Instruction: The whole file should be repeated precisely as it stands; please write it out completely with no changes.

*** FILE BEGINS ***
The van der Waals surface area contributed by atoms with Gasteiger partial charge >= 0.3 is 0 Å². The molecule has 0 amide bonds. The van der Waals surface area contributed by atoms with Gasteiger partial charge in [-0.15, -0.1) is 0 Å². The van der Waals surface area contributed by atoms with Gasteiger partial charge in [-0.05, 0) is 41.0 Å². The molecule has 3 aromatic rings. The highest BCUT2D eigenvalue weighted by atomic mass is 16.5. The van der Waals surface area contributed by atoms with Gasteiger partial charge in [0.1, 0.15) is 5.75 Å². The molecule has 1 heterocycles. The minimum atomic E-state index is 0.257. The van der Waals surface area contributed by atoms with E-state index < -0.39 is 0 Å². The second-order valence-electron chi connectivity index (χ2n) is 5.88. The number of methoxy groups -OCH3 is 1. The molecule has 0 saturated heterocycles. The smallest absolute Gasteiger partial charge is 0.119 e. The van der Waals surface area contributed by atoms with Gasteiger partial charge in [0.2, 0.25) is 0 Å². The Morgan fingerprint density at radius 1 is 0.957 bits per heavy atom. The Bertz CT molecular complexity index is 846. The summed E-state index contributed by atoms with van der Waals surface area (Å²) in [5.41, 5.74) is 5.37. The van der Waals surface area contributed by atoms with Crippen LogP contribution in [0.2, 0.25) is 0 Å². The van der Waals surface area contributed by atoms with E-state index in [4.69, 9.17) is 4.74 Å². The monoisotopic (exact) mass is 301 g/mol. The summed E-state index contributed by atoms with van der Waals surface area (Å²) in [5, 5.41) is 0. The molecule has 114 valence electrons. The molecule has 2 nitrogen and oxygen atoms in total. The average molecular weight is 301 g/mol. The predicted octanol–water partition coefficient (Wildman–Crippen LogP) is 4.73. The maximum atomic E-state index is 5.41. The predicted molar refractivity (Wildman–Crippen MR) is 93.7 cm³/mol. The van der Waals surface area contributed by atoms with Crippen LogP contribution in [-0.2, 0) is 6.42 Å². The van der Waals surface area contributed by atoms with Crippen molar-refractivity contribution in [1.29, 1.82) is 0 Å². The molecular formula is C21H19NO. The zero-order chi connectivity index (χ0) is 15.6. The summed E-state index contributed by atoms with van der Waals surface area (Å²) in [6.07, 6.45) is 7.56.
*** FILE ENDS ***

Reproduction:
The van der Waals surface area contributed by atoms with Gasteiger partial charge >= 0.3 is 0 Å². The molecule has 0 amide bonds. The van der Waals surface area contributed by atoms with Gasteiger partial charge in [-0.15, -0.1) is 0 Å². The van der Waals surface area contributed by atoms with Gasteiger partial charge in [-0.05, 0) is 41.0 Å². The molecule has 3 aromatic rings. The highest BCUT2D eigenvalue weighted by atomic mass is 16.5. The van der Waals surface area contributed by atoms with Gasteiger partial charge in [0.1, 0.15) is 5.75 Å². The molecule has 1 heterocycles. The minimum atomic E-state index is 0.257. The van der Waals surface area contributed by atoms with E-state index < -0.39 is 0 Å². The second-order valence-electron chi connectivity index (χ2n) is 5.88. The number of methoxy groups -OCH3 is 1. The molecule has 0 saturated heterocycles. The smallest absolute Gasteiger partial charge is 0.119 e. The van der Waals surface area contributed by atoms with Gasteiger partial charge in [0.2, 0.25) is 0 Å². The Morgan fingerprint density at radius 1 is 0.957 bits per heavy atom. The Bertz CT molecular complexity index is 846. The summed E-state index contributed by atoms with van der Waals surface area (Å²) in [5.41, 5.74) is 5.37. The van der Waals surface area contributed by atoms with Crippen LogP contribution in [0.2, 0.25) is 0 Å². The van der Waals surface area contributed by atoms with E-state index in [4.69, 9.17) is 4.74 Å². The monoisotopic (exact) mass is 301 g/mol. The summed E-state index contributed by atoms with van der Waals surface area (Å²) in [5, 5.41) is 0. The molecule has 114 valence electrons. The molecule has 2 nitrogen and oxygen atoms in total. The average molecular weight is 301 g/mol. The predicted octanol–water partition coefficient (Wildman–Crippen LogP) is 4.73. The maximum atomic E-state index is 5.41. The predicted molar refractivity (Wildman–Crippen MR) is 93.7 cm³/mol. The van der Waals surface area contributed by atoms with Crippen LogP contribution in [-0.2, 0) is 6.42 Å². The van der Waals surface area contributed by atoms with Crippen molar-refractivity contribution in [1.29, 1.82) is 0 Å². The molecular formula is C21H19NO. The zero-order chi connectivity index (χ0) is 15.6. The summed E-state index contributed by atoms with van der Waals surface area (Å²) in [6.07, 6.45) is 7.56.